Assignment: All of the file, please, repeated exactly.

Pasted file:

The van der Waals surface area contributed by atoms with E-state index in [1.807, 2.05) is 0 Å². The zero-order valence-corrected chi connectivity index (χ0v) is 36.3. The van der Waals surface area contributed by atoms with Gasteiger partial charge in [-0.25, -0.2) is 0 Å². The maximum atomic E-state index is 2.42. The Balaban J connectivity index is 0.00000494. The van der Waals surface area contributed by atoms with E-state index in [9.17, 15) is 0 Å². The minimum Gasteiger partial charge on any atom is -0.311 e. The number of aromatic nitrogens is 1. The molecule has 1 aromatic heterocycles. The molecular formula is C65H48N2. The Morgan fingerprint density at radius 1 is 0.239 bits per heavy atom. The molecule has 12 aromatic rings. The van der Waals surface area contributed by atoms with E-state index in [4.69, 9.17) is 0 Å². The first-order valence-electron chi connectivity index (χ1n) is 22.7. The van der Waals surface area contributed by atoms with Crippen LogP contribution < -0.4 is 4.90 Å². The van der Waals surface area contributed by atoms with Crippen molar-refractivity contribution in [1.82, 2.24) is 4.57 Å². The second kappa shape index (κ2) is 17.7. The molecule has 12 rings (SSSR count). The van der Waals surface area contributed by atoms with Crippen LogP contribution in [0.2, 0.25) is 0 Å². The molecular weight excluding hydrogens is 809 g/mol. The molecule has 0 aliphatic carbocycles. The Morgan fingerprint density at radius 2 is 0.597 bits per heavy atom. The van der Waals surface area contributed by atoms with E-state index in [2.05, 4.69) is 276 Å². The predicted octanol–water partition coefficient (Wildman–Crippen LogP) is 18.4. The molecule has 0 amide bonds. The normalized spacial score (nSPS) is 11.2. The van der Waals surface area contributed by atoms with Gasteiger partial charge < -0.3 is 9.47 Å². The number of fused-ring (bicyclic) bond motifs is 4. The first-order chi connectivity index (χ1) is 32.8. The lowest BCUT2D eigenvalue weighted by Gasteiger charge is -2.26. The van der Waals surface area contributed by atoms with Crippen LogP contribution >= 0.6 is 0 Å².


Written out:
The van der Waals surface area contributed by atoms with E-state index in [1.807, 2.05) is 0 Å². The zero-order valence-corrected chi connectivity index (χ0v) is 36.3. The van der Waals surface area contributed by atoms with Gasteiger partial charge in [-0.25, -0.2) is 0 Å². The maximum atomic E-state index is 2.42. The Balaban J connectivity index is 0.00000494. The van der Waals surface area contributed by atoms with E-state index in [9.17, 15) is 0 Å². The minimum Gasteiger partial charge on any atom is -0.311 e. The number of aromatic nitrogens is 1. The molecule has 1 aromatic heterocycles. The molecular formula is C65H48N2. The Morgan fingerprint density at radius 1 is 0.239 bits per heavy atom. The molecule has 12 aromatic rings. The van der Waals surface area contributed by atoms with E-state index in [4.69, 9.17) is 0 Å². The first-order valence-electron chi connectivity index (χ1n) is 22.7. The van der Waals surface area contributed by atoms with Crippen LogP contribution < -0.4 is 4.90 Å². The van der Waals surface area contributed by atoms with Crippen molar-refractivity contribution in [1.82, 2.24) is 4.57 Å². The second kappa shape index (κ2) is 17.7. The molecule has 12 rings (SSSR count). The van der Waals surface area contributed by atoms with Crippen LogP contribution in [0.2, 0.25) is 0 Å². The molecular weight excluding hydrogens is 809 g/mol. The molecule has 0 aliphatic carbocycles. The Morgan fingerprint density at radius 2 is 0.597 bits per heavy atom. The van der Waals surface area contributed by atoms with E-state index in [2.05, 4.69) is 276 Å². The predicted octanol–water partition coefficient (Wildman–Crippen LogP) is 18.4. The molecule has 0 amide bonds. The normalized spacial score (nSPS) is 11.2. The van der Waals surface area contributed by atoms with Gasteiger partial charge < -0.3 is 9.47 Å². The number of fused-ring (bicyclic) bond motifs is 4. The first-order chi connectivity index (χ1) is 32.8. The lowest BCUT2D eigenvalue weighted by Gasteiger charge is -2.26. The van der Waals surface area contributed by atoms with Crippen LogP contribution >= 0.6 is 0 Å².